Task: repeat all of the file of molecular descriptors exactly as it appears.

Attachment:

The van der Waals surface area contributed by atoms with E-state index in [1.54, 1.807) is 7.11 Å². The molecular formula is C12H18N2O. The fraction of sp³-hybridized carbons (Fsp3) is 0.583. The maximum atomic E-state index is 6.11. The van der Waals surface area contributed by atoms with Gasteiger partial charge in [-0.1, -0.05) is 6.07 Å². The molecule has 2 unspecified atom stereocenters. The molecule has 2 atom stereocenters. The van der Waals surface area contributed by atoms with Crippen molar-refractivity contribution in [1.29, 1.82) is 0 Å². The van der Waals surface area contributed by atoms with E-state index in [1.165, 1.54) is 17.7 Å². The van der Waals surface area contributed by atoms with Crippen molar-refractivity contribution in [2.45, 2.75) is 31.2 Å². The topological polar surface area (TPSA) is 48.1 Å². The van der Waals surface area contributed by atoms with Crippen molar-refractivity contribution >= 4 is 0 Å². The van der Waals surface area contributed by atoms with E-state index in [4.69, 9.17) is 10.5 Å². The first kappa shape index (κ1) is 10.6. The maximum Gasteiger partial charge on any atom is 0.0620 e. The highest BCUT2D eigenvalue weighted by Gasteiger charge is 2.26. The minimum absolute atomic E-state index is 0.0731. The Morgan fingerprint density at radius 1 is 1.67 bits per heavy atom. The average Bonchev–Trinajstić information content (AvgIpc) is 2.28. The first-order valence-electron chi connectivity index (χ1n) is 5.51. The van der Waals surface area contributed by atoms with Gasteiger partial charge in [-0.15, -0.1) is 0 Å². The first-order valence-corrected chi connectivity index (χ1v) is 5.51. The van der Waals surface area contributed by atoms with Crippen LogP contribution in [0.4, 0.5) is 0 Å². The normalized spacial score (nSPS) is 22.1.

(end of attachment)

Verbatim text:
The van der Waals surface area contributed by atoms with E-state index in [1.54, 1.807) is 7.11 Å². The molecular formula is C12H18N2O. The fraction of sp³-hybridized carbons (Fsp3) is 0.583. The maximum atomic E-state index is 6.11. The van der Waals surface area contributed by atoms with Gasteiger partial charge in [-0.1, -0.05) is 6.07 Å². The molecule has 2 unspecified atom stereocenters. The molecule has 2 atom stereocenters. The van der Waals surface area contributed by atoms with Crippen molar-refractivity contribution in [1.29, 1.82) is 0 Å². The van der Waals surface area contributed by atoms with E-state index in [1.165, 1.54) is 17.7 Å². The van der Waals surface area contributed by atoms with Crippen molar-refractivity contribution in [2.45, 2.75) is 31.2 Å². The topological polar surface area (TPSA) is 48.1 Å². The van der Waals surface area contributed by atoms with Crippen molar-refractivity contribution >= 4 is 0 Å². The van der Waals surface area contributed by atoms with E-state index in [4.69, 9.17) is 10.5 Å². The first kappa shape index (κ1) is 10.6. The maximum Gasteiger partial charge on any atom is 0.0620 e. The highest BCUT2D eigenvalue weighted by Gasteiger charge is 2.26. The minimum absolute atomic E-state index is 0.0731. The Morgan fingerprint density at radius 1 is 1.67 bits per heavy atom. The average Bonchev–Trinajstić information content (AvgIpc) is 2.28. The first-order valence-electron chi connectivity index (χ1n) is 5.51. The van der Waals surface area contributed by atoms with Gasteiger partial charge in [-0.15, -0.1) is 0 Å². The first-order valence-corrected chi connectivity index (χ1v) is 5.51. The van der Waals surface area contributed by atoms with Crippen LogP contribution in [0.4, 0.5) is 0 Å². The normalized spacial score (nSPS) is 22.1.